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North Carolina Mountains

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North Carolina Mountains

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Counties most commonly associated with Western North Carolina.

North Carolina Mountains is the mountain region in western North Carolina.

Regions

The far western portion of Western North Carolina includes the counties of Cherokee, Clay, Graham, Swain, Haywood, Jackson, and Macon. Much of this land is covered by National Forest.

Counties just to the east of this group (sometimes called Land-of-Sky) include Buncombe (home to Western North Carolina's largest city, Asheville), Henderson, Madison, and Transylvania.

The northern counties of Western North Carolina are commonly known as the state's High Country. Centered around Boone, the High Country boasts the area's most popular ski resorts and is known for it's production of Fraser Fir Christmas Trees. High Country counties include Alleghany, Ashe, Avery, Mitchell, Watauga, Wilkes, and Yancey (home to Mount Mitchell, highest mountain on the East Coast).

On the eastern end of Western North Carolina lie the counties of Burke, Caldwell, McDowell, Polk, and Rutherford.

Cities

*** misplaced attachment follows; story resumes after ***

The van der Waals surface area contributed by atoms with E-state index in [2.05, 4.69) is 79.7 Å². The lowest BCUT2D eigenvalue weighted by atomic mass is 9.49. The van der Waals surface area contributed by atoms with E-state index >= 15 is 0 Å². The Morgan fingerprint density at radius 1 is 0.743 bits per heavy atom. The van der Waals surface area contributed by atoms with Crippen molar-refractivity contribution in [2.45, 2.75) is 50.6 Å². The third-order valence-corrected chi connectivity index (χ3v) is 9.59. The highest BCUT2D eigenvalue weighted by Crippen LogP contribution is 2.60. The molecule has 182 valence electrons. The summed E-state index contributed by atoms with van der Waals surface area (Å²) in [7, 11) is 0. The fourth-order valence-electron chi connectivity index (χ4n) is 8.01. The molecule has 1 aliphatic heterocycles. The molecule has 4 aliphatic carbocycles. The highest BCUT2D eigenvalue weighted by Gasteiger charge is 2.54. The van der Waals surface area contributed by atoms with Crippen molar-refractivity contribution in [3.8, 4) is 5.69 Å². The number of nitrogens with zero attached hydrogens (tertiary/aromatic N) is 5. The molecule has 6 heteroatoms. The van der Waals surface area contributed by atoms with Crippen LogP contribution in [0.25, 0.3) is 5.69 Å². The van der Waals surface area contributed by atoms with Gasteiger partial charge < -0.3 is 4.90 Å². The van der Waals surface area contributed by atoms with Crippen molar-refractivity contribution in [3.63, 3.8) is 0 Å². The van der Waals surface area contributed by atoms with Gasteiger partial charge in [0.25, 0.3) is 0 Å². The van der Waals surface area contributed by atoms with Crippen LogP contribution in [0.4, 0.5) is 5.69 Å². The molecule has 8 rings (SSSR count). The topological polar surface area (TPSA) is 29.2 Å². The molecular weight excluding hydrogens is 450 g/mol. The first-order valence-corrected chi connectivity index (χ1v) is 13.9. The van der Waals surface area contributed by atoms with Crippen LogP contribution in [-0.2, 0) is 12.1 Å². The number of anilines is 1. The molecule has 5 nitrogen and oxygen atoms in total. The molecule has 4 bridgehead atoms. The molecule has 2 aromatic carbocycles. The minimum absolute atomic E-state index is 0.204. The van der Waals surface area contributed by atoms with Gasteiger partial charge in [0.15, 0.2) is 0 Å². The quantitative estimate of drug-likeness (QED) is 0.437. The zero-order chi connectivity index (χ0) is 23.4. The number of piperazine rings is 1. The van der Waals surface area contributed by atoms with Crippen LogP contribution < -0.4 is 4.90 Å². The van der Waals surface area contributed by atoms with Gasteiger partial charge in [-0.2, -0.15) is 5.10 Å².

Over 10,000 population:

  • Asheville - Scenic mountain city, known for its cultural establishments and liberal culture.
  • Hickory
  • Morganton
  • Lenoir
  • Hendersonville
  • Boone - Home of Appalachian State University.
  • Waynesville

Notable towns with fewer than 10,000 population:

  • Murphy - The westernmost town of significance.
  • Wilkesboro - Hosts the annual MerleFest music festival, the largest bluegrass and folk music festival in the United States.
  • Blowing Rock - Beautiful village at the edge of the John's River Gorge.
  • Weaverville - Large art community. Home of the annual Weaverville Art Safari and Art in Autumn art festivals.

Other destinations

Understand

The mountains of western North Carolina are among the oldest on Earth, and contain the highest mountain (Mount Mitchell), deepest gorge (Linville Gorge), and highest waterfall (Whitewater Falls) in the eastern United States, and is also home to the oldest river in North America (the New River) and the two most visited National Parks in the country (the Blue Ridge Parkway and the Great Smoky Mountains National Park).

The region also has a stunning diversity of plant and animal life, more, in fact, than the whole of Europe.

Talk

You may hear natives speaking Appalachian English, a dialect distinct from Southern American English. This dialect is said to be one of the most maintained and well-concentrated dialects within the whole United States. People living in the Appalachian dialect area pronounce the word "Appalachia" as App-a-latch-ah, while those who live outside of the Appalachian dialect area or at its outer edges tend to pronounce it App-a-lay-csh-ah. If you visit the Qualla Boundary (Cherokee Indian Reservation), you may hear the native language Cherokee spoken.

Pronunciation examples:

  • Creek is pronounced "crik"